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Good Groundwork | Summer 2014 Out Here Magazine

Strong, healthy soil is the foundation for a healthy crop, whether that crop is vegetables, flowers, lawns or hay.

7 steps to healthier soil

By Casey Kelly-Barton
Photography by Kevin Vandivier

Cattle rancher Betsy Ross knows her business from the ground up. Her grass-fed herd eats 5 to 6 tons of forage every day, which means the soil on her Central Texas range must be in top condition to support robust plant growth.

What Betsy has learned over two decades can work for anyone who wants healthier soil. In fact, it works so well that in 2003 she turned her experience into a second business, Sustainable Growth Texas, which helps homeowners, farmers, ranchers, and commercial clients, including the George W. Bush Presidential Library, to create and maintain healthy soil.

Betsy, who grew up on a West Texas ranch, is an encyclopedia of practical knowledge about soil. Start building better soil in your pastures, gardens, or yard right now, using her seven basic steps:

1. Stop spraying. "We're going after life in the soil," she says. "You've got to quit that other stuff unless there's a really good reason. No one wants to see their carrots eaten up by bugs, but that imbalance is a signal that you haven't gotten it right yet."

2. Add natural amendments. Apply compost or compost tea, unsulfured agricultural molasses, and fish or kelp emulsion at least four times a year to feed the soil microbes that make nutrients available to plants, Betsy recommends. "You want to put down compost in early spring, and then you're going to get a good organic fertilizer in late spring," she says. "The name of the game is to build the soil's organic matter. We want insoluble but available nutrients." "Look for very bacterial compost, or ask your garden store for the most fungal compost they have. Fish emulsion and kelp really feed the microbes. Kelp has a lot of potassium. Fish has calcium and potassium, but it also has some phosphorus in it, too. These things are delivered in a purer form so the soil biology doesn't have to spend so much energy working to break it down to food."

3. Air out your soil. "Aerate in early spring," she says. If you rent a lawn aerator, clean it off with peroxide to guard against diseases. You can also harness your weeds to do some of the work. "Those weeds aerate for you. They penetrate that hardpan (a layer of hard subsoil right beneath the topsoil) but they also leave what I call 'snack pack' farming: Most of them are annuals and when they fall down they leave carbohydrates and protein for the microbes to eat, and there's a hole for the water and air to get down so they fix compaction that way."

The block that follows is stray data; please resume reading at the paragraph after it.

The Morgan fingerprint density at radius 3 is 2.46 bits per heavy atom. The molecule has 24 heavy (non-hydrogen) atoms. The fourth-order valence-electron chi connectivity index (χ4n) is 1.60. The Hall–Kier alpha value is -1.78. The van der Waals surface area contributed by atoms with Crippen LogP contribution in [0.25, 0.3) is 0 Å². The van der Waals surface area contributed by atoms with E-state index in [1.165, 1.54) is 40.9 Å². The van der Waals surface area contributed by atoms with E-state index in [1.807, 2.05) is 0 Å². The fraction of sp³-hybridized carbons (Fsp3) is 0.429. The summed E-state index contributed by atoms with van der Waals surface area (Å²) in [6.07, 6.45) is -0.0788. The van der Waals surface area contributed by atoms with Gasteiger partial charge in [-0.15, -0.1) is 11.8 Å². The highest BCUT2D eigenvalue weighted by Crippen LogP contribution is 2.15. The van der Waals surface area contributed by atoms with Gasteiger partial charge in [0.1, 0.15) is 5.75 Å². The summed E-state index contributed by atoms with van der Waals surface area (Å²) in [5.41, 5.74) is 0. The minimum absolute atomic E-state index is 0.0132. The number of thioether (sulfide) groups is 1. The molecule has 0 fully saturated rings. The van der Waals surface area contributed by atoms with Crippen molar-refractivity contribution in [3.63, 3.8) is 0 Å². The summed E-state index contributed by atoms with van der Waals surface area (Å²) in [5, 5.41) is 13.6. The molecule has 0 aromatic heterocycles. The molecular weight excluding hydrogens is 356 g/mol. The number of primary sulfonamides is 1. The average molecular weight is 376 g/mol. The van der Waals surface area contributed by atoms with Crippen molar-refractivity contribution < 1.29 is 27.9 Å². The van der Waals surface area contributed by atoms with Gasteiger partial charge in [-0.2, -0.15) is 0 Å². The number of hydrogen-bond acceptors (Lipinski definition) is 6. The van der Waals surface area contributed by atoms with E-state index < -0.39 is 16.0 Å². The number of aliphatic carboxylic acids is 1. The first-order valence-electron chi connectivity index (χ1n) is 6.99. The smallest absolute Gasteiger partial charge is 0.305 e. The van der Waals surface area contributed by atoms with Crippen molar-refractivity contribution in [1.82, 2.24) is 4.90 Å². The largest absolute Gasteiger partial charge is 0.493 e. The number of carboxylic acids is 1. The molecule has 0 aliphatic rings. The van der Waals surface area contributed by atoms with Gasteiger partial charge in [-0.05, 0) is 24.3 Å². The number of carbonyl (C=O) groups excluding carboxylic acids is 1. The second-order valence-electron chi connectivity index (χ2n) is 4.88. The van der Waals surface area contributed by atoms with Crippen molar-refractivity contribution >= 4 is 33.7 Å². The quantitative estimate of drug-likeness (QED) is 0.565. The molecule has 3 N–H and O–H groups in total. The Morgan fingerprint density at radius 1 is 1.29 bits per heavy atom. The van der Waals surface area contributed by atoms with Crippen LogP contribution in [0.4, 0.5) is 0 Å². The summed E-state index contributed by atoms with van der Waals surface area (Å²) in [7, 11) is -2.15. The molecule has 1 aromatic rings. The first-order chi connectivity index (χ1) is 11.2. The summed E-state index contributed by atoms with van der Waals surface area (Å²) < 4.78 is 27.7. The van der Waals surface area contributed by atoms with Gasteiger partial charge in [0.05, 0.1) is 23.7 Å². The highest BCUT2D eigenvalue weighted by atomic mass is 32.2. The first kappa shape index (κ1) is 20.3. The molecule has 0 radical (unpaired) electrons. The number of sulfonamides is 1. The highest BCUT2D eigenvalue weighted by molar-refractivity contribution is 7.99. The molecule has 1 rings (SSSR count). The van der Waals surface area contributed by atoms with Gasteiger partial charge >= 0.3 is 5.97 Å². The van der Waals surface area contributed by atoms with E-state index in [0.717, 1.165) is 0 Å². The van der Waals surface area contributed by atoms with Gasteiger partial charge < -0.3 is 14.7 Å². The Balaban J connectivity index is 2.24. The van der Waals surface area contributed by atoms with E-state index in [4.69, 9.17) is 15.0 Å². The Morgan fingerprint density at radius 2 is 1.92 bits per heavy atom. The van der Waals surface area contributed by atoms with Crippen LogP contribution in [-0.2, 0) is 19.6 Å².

4. Mow smarter. Raise your mower to a higher setting and "leave the clippings there for the microbes."

5. Read your weeds. "Weeds are very good at indicating what the soil needs. When they die down they're going to release whatever they've been accumulating. We try to help that process by saying, 'OK, silver-leaf nightshade, you're trying to accumulate some phosphorus and a little bit of copper and boron, so we're going to put those in our compost pile in minute amounts and we'll take that job over.'"

She gives chickweed as another example. "If you have a lot of chickweed, you need to work on your available phosphorus-to-potassium ratio. Rather than eradicating, you're setting the table for what you want to grow with your soil fertility and your microbes. You're rescinding the invitation, so to speak, of these guys you don't want." And some weeds are worth embracing. "We're convincing people to let clovers come in. Some are just gorgeous. People have been taught that if you have clovers, you need to put nitrogen on. Well that's what clovers are doing. But they're also to-die-for beautiful."

6. Water wisely. "You do have to water some, especially if your soil is compacted," Betsy says. Find the right balance for your climate — too much water can drown out beneficial soil fungi, while too little will dry it out.

7. Check your work. "The No. 1 way to see if it's working is to see if calcium has become available. So if you look at the roots and they're white — and I'm talking about really white — then you know you've got that part down. White roots tell you, 'Ah, I'm doing something.'" Along with white roots, look for healthier plants and more diversity in your lawn or pasture rather than a monoculture or a big crop of one type of weed. "Every year, as your soil gets better, you have to do less and less, unless you have a bunch of kids that are all playing football and you're the neighborhood yard," Betsy says. "It depends upon your use."

Casey Kelly-Barton is a Texas writer.